As a group we have a common interest in understanding atomic-scale structure, and in particular how the geometric arrangement of atoms within a material can bring about unusual and interesting properties. We work hard to maintain a relaxed and supportive environment, preferring an emphasis on creative thinking instead of simply forcing people to put in as many hours as possible at the bench.

We are always on the lookout for dynamic and creative individuals to join the group. The group works best when we have a good gender balance, and we are 100% LGBTQ+ friendly. Some basic information is given below, but please don’t hesitate to get in touch with Andrew should you wish to find out more.

Part II

Together with Hamish Yeung and Carl Romao we will be taking up to 2 Part II students in the 2018/19 year. There is nearly always a mix of computational and experimental projects, sometimes involving the possibility of spending time with collaborators overseas. Likely areas for projects include:

  • Negative thermal expansion and negative compressibility
  • Growth mechanisms of metal–organic frameworks

We try hard to make sure our Part IIs have a strong sense of ownership over their project, because engagement correlates much more strongly with the success of the year than do marks in Part I. We are proud that our Part IIs have won the thesis prize seven times in as many years, and that many have seen their work published in the world’s most prestigious chemistry, physics, and materials science journals. Examples of papers published by recent Part II students include:

Everyone in the group attends at least one conference during the year. This gives each student a chance to talk about what they’re doing (always good practice for the viva), to get a feel for what is happening in the broader field, to meet some people from other UK chemistry departments, and to find out what research-level discourse feels like.

If you are interested in finding out more about joining the group for your Part II, please don’t hesitate to get in touch to arrange a chat. Whether or not you manage to find us all during the ICL Part II open day, please do make an appointment to come and meet the group at a time that suits you.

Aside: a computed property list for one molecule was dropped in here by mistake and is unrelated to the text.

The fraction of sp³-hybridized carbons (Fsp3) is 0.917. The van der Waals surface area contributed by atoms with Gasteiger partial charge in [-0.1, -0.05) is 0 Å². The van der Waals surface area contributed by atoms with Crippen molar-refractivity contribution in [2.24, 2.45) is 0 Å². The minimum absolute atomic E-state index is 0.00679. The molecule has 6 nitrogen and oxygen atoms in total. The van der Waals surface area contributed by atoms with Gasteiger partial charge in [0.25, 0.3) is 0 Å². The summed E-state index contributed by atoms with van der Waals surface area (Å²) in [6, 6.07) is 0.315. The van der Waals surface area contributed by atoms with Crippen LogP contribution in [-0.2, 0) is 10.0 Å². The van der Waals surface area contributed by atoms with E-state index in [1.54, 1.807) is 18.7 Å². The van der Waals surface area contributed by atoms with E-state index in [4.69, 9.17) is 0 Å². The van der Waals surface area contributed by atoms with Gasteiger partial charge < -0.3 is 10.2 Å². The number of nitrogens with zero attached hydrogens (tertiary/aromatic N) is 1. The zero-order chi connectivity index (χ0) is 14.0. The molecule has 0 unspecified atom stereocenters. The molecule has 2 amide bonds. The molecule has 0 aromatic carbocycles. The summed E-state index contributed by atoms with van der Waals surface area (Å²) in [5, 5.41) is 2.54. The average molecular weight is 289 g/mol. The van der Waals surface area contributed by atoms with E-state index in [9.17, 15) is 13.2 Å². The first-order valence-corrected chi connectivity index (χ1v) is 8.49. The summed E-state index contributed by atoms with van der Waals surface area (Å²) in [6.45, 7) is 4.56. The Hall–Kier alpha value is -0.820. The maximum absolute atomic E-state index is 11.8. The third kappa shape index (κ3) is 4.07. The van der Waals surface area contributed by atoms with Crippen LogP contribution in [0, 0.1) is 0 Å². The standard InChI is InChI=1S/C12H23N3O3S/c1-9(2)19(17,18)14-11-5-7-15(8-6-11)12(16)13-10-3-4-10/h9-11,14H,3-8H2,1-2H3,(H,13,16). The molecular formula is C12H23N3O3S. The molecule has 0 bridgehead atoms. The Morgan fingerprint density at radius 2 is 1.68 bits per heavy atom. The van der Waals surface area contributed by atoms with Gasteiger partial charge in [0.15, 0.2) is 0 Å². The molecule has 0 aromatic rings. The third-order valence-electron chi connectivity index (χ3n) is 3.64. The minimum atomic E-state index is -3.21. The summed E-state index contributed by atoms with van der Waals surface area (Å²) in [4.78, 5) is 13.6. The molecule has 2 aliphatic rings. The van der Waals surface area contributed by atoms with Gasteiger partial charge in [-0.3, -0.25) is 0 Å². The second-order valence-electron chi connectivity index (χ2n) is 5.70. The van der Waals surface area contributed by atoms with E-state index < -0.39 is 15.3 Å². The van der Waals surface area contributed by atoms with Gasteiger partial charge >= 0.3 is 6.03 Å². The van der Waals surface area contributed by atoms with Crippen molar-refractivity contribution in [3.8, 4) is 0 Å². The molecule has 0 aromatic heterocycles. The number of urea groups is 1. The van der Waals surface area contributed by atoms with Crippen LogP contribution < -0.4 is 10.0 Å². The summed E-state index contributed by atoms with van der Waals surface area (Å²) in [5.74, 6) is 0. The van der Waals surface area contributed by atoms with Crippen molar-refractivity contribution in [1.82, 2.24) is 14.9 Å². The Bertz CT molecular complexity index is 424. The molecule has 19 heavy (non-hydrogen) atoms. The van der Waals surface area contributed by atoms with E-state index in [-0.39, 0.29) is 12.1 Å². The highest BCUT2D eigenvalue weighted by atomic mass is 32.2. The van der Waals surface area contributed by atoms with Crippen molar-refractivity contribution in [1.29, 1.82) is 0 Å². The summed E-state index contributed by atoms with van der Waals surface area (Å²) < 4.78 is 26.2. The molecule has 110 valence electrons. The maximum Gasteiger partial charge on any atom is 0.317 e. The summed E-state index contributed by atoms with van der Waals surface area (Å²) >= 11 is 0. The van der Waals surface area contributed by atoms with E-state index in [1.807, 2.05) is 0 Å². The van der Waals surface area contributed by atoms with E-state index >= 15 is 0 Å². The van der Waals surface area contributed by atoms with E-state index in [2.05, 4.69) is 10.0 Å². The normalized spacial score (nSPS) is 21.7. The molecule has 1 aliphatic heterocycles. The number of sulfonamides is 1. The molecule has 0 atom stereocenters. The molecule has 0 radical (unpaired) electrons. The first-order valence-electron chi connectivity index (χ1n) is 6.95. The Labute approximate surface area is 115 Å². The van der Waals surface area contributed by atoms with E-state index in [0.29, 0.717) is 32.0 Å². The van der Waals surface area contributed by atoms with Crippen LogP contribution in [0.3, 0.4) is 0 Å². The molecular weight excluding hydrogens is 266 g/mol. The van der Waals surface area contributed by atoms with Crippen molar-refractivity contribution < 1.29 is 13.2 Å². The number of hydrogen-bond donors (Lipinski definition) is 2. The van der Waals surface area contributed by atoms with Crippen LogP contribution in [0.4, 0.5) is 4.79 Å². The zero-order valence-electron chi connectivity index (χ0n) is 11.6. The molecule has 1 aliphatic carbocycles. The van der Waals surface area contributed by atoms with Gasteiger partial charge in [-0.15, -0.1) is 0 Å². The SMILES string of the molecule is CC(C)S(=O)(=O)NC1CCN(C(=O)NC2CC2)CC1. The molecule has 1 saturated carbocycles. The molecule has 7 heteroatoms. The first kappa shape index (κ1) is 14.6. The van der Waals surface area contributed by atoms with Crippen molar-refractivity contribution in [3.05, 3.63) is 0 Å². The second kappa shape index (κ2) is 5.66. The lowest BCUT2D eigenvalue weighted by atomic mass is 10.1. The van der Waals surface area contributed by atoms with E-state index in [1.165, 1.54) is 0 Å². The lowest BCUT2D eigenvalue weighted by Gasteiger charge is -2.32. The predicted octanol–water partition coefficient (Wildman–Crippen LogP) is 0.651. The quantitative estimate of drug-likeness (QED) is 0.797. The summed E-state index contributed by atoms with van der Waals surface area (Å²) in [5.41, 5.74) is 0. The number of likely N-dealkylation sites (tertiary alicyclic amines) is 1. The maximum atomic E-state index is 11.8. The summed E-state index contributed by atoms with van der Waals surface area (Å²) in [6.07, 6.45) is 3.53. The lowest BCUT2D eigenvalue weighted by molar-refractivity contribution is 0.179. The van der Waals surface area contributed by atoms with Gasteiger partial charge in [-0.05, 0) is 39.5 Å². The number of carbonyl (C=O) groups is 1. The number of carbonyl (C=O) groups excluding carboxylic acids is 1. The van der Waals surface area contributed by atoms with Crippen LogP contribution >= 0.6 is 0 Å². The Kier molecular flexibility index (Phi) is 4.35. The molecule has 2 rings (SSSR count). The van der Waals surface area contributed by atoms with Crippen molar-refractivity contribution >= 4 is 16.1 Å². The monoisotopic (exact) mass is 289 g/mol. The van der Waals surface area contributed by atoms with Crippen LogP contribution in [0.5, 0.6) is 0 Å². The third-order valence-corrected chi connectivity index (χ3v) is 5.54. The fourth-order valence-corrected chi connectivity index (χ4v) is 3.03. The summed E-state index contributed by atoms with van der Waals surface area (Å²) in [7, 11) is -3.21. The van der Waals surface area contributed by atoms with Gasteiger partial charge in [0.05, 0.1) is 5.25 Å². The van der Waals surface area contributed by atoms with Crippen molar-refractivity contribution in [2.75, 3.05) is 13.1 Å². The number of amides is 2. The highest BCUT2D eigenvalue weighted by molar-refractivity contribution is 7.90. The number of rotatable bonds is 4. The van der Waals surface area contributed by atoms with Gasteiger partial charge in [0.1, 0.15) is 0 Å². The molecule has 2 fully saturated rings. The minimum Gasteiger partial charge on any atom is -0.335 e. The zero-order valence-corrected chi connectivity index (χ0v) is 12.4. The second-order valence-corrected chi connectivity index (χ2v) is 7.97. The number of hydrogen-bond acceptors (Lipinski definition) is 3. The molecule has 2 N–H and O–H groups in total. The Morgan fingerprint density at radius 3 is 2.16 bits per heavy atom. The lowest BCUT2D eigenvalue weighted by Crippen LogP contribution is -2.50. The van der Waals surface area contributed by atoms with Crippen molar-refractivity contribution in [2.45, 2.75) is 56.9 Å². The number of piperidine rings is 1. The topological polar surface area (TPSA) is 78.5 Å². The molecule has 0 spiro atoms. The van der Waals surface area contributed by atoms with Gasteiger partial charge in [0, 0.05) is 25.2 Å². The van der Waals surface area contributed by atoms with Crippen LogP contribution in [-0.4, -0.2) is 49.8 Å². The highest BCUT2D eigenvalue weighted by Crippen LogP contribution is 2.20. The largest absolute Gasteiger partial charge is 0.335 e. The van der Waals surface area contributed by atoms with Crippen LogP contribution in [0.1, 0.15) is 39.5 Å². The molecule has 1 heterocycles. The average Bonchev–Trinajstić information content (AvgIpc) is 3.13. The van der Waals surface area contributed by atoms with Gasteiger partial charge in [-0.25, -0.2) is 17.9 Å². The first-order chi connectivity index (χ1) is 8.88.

We aim to offer approximately 2 DPhil studentships each year. Details will be posted on this site (and elsewhere, e.g. for projects where there is specifically-allocated funding. Very often the timing can be difficult to control, and so we suggest that students interested in joining the group contact Andrew as early as possible in the academic year, irrespective of whether studentship funding is yet available or not. The most important deadline for Oxford DPhil applications is in early January (details here), with funding decisions usually made somewhat later in the year.

Postdoctoral Research Associates

There are no current vacancies for Postdoctoral Research Associate positions in the group.

Research Fellowships

We are always happy to support applications for independent Research Fellowships for candidates of exceptional academic calibre. We are strongly committed to mentorship of our Research Fellows, providing a supportive environment that encourages intellectual freedom and the generation of new ideas. Our Research Fellows are given unfettered access to the group’s research facilities, participate in our annual retreat, and supervise their own Part II students.

The difficult reality is that there are always many more good candidates than there are Fellowships available. The Department of Chemistry has its own process for prioritising support for Fellowship applications, details of which can be found here. Informal applications should be directed to Andrew in the first instance, and are most helpful if they include a CV, an indication of the proposed support mechanism, and an outline of the research to be undertaken in Oxford.


There are no current vacancies for Visiting Research Associate positions in the group.

Group Genealogy

J von Liebig Rayleigh
A W von Hofmann J J Thompson
E Bamberger W H L Bragg
F D Chattaway J D Bernal
H M N H Irving D C Hodgkin
R J P Williams E N Maslen
P Day A I M Rae
C J Kepert M T Dove

Former MChem Students

E O R Beake, A B Cairns, J M Ogborn, J A M Paddison*;
C R Earley, V E Fairbank, J A Hill, S Hodgson*;
M F Fulford, S J Hunt, T A Ledsam, A G Richardson;
C Coates, W J K Fletcher*, E Harty, J Lawler, C Savory;
M Baise*, S Bovill, A R Ha, L Timm, P G Welch;
S Craddock, N L Evans*, D R Harcombe*, J Luchesa Smith, R Pandya, G Pearson;
E Donlan, H Gray, H McCay, E Wolpert*, J Woodland-Scott;
D Bright, A Sapnik

(* = Thesis Prize Winner)

Former DPhil Students

I E Collings, C A Young, J Adamson, J A M Paddison, M J Cliffe, A B Cairns, J A Hill, P M M Thygesen

Former PostDoctoral Research Fellows

P J Saines, N P FunnellS DuykerT De Baerdemaeker, M S Senn, S Bajpe

Former Visiting Students

E Reynolds (Sydney), D Umeyama (Kyoto), S Ogilvie (Sydney), C Zehe (Bayreuth), M L Gomez-Rios (Mexico), Jonas Bruckmoser (Münich)